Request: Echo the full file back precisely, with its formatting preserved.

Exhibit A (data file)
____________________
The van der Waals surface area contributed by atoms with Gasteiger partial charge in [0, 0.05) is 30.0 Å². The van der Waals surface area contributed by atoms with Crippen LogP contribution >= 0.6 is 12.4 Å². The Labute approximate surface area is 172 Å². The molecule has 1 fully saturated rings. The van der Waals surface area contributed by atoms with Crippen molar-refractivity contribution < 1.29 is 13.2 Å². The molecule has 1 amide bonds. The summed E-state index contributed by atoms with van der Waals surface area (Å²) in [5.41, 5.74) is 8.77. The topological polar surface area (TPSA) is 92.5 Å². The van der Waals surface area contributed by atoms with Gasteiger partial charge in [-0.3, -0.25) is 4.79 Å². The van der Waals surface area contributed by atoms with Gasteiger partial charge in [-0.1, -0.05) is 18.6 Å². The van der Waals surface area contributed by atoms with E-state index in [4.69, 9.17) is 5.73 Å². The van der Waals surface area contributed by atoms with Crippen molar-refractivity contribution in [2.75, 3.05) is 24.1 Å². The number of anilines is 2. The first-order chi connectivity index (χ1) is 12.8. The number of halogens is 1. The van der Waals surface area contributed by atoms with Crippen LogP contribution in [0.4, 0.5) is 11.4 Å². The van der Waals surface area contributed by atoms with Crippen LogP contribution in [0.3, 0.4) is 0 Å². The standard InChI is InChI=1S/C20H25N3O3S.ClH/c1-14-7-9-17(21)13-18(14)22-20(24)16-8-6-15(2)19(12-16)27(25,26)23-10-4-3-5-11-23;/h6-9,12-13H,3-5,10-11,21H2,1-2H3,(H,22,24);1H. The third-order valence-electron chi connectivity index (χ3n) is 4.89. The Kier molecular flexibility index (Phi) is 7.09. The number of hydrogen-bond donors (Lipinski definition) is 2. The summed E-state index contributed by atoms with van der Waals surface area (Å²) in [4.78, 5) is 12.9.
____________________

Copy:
The van der Waals surface area contributed by atoms with Gasteiger partial charge in [0, 0.05) is 30.0 Å². The van der Waals surface area contributed by atoms with Crippen LogP contribution >= 0.6 is 12.4 Å². The Labute approximate surface area is 172 Å². The molecule has 1 fully saturated rings. The van der Waals surface area contributed by atoms with Crippen molar-refractivity contribution < 1.29 is 13.2 Å². The molecule has 1 amide bonds. The summed E-state index contributed by atoms with van der Waals surface area (Å²) in [5.41, 5.74) is 8.77. The topological polar surface area (TPSA) is 92.5 Å². The van der Waals surface area contributed by atoms with Gasteiger partial charge in [-0.3, -0.25) is 4.79 Å². The van der Waals surface area contributed by atoms with Gasteiger partial charge in [-0.1, -0.05) is 18.6 Å². The van der Waals surface area contributed by atoms with E-state index in [4.69, 9.17) is 5.73 Å². The van der Waals surface area contributed by atoms with Crippen molar-refractivity contribution in [2.75, 3.05) is 24.1 Å². The number of anilines is 2. The first-order chi connectivity index (χ1) is 12.8. The number of halogens is 1. The van der Waals surface area contributed by atoms with Crippen LogP contribution in [0.4, 0.5) is 11.4 Å². The van der Waals surface area contributed by atoms with Crippen LogP contribution in [0.3, 0.4) is 0 Å². The standard InChI is InChI=1S/C20H25N3O3S.ClH/c1-14-7-9-17(21)13-18(14)22-20(24)16-8-6-15(2)19(12-16)27(25,26)23-10-4-3-5-11-23;/h6-9,12-13H,3-5,10-11,21H2,1-2H3,(H,22,24);1H. The third-order valence-electron chi connectivity index (χ3n) is 4.89. The Kier molecular flexibility index (Phi) is 7.09. The number of hydrogen-bond donors (Lipinski definition) is 2. The summed E-state index contributed by atoms with van der Waals surface area (Å²) in [4.78, 5) is 12.9.